Korean guitar brand Dame got Buddy Zabala as an endorser in the mid-2000s and gave him the Fall & Paul 700. It’s relatively cheaper than most guitars on the market but this is on par with or even greater than some of the better-known brands in terms of performance. Dame stopped selling in the Philippines, but Zabala kept using his Fall & Paul since its sound was well suited for The Dawn’s music. Apart from its sound, users can freely customize the tone with a built-in equalizer and toggles for active-passive pickups and middle EQ apart from the humbucker selection. Six years with the Dame and Zabala has never been happier with its performance.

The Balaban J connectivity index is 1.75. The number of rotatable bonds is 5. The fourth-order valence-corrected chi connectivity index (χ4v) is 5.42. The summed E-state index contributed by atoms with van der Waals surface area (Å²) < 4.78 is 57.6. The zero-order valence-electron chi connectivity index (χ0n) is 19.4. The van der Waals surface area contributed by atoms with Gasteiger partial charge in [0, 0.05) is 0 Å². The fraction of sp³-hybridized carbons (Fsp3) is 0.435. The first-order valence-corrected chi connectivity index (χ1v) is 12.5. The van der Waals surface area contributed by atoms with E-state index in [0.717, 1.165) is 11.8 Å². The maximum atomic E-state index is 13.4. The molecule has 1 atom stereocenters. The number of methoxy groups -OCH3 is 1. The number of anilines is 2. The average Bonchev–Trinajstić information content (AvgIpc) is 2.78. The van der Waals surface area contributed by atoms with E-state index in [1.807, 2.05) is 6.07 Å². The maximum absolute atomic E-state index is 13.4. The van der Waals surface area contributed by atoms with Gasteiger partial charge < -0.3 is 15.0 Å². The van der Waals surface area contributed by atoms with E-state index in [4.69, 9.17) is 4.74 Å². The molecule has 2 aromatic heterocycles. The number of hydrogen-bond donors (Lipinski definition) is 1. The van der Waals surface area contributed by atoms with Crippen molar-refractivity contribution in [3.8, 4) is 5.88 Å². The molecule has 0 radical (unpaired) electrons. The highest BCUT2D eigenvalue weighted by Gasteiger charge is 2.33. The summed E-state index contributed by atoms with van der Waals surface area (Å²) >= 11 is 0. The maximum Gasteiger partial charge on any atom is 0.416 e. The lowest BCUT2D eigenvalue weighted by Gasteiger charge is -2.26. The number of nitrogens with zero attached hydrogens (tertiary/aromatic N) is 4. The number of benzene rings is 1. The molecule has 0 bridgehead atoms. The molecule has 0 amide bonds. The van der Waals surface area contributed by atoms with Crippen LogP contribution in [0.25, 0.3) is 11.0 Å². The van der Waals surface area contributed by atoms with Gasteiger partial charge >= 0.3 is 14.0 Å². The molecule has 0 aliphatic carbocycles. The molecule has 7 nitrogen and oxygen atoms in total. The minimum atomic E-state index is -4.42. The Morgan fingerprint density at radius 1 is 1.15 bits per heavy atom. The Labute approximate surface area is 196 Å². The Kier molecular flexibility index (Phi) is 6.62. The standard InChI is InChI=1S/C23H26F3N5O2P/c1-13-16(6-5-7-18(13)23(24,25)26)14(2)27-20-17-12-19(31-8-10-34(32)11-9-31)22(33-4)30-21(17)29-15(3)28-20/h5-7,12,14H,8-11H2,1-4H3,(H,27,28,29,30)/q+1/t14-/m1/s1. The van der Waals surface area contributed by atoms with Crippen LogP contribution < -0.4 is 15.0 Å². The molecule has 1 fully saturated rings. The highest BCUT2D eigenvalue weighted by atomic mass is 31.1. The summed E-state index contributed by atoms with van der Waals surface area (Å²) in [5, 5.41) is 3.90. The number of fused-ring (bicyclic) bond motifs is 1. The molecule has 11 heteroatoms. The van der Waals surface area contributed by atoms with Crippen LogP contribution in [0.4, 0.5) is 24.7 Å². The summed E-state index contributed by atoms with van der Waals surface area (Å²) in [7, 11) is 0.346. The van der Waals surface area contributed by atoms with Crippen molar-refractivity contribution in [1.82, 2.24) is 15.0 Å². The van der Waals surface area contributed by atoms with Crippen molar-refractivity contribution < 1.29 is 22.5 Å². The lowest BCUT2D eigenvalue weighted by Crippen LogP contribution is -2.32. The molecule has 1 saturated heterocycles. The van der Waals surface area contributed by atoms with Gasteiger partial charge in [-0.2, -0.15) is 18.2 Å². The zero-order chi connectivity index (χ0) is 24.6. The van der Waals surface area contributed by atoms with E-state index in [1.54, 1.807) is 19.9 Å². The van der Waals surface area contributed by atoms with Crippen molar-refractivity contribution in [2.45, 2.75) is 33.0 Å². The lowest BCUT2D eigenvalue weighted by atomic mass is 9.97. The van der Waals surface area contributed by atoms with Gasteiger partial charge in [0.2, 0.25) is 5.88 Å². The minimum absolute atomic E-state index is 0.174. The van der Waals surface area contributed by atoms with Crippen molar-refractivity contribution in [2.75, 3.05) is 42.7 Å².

Gibson Les Paul Standard Bass
Bass guitarOwned by Buddy Zabala since 1997 Made in the United States
The iconic Gibson Les Paul Standard bass is a perfect match for Buddy Zabala, himself a member of two of the greatest Filipino rock bands of all time, Eraserheads and The Dawn. Zabala got his as a gift from wife Earnest, when Eraserheads made history after winning the Viewers’ Choice-Asia award at the MTV Video Music Awards in 1997. Nicknamed Debbie
by Zabala (for 80s pop singer Debbie Gibson), the guitar has a solid body and sound quality and has seen plenty of music action, including the Eraserheads North American Tour in 2012. Like the title of one of the
E-heads’ albums, Debbie is also “sticker happy”—a different design applied on the guitar for every tour or gig and then “very gently” peeled off afterwards.
Bass guitarPurchased by Buddy Zabala in 1998 Made in the United States